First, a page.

Demonstration site at a primary school in Nyaga District, District, Kagera Region, Tanzania

By Patricia Onyango

A large proportion of school children suffer from malnutrition, adversely affecting their physical growth and cognitive ability to learn.

Many school-age children in food insecure areas remain out of school for extended periods of time, further negatively impacting their success at education.

The school feeding programmes (SFP) is a targeted safety net tool that provides health and educational benefits to vulnerable children. Having food every day at school does not only mean better nutrition and health but also increased access to and achievement in education.

It is a strong incentive for children to attend school.

Through the Technologies for African Agricultural (TAAT), the High iron Beans (HIB) Compact, led by the International Centre for Tropical Agriculture (CIAT), has used the school feeding programmes as an entry point for introducing technologies that enhance nutrition and incomes of farming communities around schools in Tanzania.

137 schools in the regions of Kagera (25), Iringa (10), Njombe (5), Mbeya (5), Songwe (10), Manyara (12), Kilimanjaro (14), Arusha (10), Karatu (7), and Musoma (40) were provided with quality seed of JESCA, Selian 14 and Selian 15 varieties of HIB.

Of the 137 schools, 113 received 10kg of seed each and 24 received 20kg of seed each.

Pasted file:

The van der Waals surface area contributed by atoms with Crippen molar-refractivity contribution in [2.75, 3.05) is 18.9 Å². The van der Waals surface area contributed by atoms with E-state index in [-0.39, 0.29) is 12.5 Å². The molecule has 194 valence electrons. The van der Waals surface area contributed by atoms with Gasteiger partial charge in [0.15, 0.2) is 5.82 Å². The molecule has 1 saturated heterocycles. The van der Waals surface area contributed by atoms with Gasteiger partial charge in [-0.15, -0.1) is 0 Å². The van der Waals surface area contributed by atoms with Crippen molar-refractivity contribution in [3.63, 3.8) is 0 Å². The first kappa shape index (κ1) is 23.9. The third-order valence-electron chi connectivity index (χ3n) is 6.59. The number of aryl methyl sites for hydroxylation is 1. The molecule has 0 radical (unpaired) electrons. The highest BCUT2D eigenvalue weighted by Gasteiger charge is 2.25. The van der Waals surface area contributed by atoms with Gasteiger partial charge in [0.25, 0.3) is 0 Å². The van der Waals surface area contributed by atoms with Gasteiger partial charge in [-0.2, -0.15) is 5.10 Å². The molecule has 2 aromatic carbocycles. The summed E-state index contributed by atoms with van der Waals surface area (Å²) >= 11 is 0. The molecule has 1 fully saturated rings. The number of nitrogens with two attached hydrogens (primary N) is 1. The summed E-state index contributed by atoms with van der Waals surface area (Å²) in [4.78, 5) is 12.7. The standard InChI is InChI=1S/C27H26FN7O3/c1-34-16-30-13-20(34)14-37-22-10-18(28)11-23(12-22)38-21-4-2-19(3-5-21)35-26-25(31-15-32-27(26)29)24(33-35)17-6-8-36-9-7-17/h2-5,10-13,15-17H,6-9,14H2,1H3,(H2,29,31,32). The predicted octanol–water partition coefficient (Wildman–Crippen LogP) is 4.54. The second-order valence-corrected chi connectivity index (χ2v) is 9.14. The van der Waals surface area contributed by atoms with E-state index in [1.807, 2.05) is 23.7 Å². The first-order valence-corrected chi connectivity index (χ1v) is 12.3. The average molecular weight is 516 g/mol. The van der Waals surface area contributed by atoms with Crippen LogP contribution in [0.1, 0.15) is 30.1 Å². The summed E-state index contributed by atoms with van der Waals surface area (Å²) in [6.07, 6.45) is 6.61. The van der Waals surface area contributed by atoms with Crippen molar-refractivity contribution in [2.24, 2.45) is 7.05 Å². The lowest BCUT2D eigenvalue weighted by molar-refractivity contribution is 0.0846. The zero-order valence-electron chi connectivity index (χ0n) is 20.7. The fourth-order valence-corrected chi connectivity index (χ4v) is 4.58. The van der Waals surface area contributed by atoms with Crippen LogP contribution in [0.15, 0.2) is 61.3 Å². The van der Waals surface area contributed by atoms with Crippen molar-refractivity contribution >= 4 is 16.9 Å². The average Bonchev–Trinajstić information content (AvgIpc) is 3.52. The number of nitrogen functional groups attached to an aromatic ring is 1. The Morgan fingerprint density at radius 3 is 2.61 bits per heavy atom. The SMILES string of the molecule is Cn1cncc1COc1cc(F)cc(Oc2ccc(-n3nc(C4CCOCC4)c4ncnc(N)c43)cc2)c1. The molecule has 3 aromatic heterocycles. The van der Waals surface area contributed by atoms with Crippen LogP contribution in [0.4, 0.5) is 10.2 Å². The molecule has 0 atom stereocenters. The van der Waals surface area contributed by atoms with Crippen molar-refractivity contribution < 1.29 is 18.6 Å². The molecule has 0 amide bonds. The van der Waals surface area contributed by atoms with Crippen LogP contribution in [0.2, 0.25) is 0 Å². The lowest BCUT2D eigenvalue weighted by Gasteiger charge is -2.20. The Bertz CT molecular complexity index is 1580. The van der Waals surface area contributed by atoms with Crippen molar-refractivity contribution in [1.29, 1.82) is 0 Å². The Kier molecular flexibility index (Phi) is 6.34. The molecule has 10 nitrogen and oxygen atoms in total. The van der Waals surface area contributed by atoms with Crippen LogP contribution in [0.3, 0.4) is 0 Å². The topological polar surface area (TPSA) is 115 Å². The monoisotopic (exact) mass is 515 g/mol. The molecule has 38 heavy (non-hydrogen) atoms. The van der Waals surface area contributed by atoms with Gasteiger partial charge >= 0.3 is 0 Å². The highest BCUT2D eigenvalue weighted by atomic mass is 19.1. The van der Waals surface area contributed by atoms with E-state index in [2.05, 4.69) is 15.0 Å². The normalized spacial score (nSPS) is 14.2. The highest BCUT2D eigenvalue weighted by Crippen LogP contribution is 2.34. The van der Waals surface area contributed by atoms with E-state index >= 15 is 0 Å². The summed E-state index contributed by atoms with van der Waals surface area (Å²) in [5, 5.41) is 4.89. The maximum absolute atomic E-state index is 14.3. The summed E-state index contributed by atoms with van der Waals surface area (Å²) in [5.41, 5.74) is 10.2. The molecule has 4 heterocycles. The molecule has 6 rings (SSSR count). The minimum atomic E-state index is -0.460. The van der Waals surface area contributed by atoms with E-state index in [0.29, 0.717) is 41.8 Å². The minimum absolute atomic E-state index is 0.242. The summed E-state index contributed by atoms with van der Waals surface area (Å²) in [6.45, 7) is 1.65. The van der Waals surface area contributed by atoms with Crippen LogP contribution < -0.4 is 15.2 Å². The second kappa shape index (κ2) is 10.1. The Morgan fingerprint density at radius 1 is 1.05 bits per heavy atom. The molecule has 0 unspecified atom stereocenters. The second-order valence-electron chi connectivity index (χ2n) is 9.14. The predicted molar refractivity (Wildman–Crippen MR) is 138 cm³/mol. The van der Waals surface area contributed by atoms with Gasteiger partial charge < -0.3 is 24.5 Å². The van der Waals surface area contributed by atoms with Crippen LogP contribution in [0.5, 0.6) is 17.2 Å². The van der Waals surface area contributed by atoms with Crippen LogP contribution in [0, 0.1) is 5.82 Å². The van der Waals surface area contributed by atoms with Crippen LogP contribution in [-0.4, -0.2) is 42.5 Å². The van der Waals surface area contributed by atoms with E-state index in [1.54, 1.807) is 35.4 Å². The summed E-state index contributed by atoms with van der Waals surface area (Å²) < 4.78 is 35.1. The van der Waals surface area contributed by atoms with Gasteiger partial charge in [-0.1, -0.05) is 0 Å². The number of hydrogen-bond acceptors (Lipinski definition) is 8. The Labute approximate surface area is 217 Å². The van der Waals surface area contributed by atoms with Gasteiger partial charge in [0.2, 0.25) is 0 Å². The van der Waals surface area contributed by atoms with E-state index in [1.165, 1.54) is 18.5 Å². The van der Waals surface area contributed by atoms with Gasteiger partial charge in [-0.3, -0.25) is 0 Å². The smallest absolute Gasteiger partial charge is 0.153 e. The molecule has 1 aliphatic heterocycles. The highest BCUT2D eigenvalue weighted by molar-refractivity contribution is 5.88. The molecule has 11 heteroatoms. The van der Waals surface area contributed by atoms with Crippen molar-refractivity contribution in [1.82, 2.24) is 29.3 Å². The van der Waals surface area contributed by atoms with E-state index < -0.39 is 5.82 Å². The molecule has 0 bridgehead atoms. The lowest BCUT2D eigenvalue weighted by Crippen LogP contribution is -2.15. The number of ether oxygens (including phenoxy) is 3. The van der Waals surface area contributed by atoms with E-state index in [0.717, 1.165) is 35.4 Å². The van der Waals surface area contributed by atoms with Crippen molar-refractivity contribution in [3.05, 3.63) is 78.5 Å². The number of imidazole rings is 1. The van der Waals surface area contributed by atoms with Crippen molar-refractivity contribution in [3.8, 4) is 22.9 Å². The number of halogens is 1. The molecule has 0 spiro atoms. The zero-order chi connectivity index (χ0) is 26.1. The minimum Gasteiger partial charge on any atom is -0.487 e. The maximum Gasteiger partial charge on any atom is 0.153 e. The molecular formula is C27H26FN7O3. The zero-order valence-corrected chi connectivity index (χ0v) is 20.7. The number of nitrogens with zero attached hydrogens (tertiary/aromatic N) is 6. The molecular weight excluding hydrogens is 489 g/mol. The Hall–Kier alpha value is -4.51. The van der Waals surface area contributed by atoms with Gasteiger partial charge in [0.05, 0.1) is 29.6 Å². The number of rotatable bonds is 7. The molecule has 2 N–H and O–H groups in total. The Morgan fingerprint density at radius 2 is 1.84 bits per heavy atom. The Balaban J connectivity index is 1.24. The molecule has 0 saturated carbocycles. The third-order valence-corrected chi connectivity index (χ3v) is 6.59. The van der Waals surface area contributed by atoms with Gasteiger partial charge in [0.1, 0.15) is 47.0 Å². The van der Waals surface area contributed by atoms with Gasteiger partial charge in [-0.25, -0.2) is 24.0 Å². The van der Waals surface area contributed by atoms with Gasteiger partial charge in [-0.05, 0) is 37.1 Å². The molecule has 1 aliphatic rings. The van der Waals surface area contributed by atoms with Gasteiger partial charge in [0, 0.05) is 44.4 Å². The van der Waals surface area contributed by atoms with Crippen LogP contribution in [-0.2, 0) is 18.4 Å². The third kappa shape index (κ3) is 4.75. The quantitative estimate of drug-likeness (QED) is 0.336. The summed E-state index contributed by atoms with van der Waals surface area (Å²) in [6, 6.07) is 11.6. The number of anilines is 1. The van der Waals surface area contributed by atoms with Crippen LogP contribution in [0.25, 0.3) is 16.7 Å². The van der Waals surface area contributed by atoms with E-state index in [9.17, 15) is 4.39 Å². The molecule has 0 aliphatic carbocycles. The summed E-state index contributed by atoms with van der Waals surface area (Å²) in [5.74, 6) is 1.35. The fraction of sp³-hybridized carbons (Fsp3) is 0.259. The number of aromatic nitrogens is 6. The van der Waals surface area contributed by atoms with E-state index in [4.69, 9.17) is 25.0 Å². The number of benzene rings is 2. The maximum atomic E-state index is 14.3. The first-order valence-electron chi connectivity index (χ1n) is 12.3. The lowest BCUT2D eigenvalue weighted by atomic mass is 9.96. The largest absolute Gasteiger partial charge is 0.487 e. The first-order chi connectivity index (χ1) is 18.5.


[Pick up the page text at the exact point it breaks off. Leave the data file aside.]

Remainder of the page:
The three varieties are high-yielding and rich in iron and zinc. The schools were then guided to set up demonstration plots at their farms,

Dr. Magdalena William (TARI-Maruku) creating awareness on nutritional value of HIBs

where children studying agriculture gained practical lessons on good agricultural practices (GAPs), which they can apply at home to enhance productivity.

The demonstrations were set up in close collaboration with local governments authorities (agricultural extension and education departments) and Project Concern International (PCI).

At the end of the season, field days were organized where a wide range of actors are invited – teachers, parents/ farming communities, input suppliers (seed companies, agro dealers), grain offtakers, local government authorities among others.

There have been high levels of participation in the field days because the schools are used as venues for various local events. This, in turn, has sparked greater interest among governments who are looking for entry points for improving nutrition and enrollment in schools, and adoption of technologies that will enhance farmers’ incomes.

The school feeding programmes have created ripples in the wider business ecosystem by catalyzing private sector investments in provision of inputs and in marketing of good quality grain. The approach has received strong support from policy makers from the national to the local government.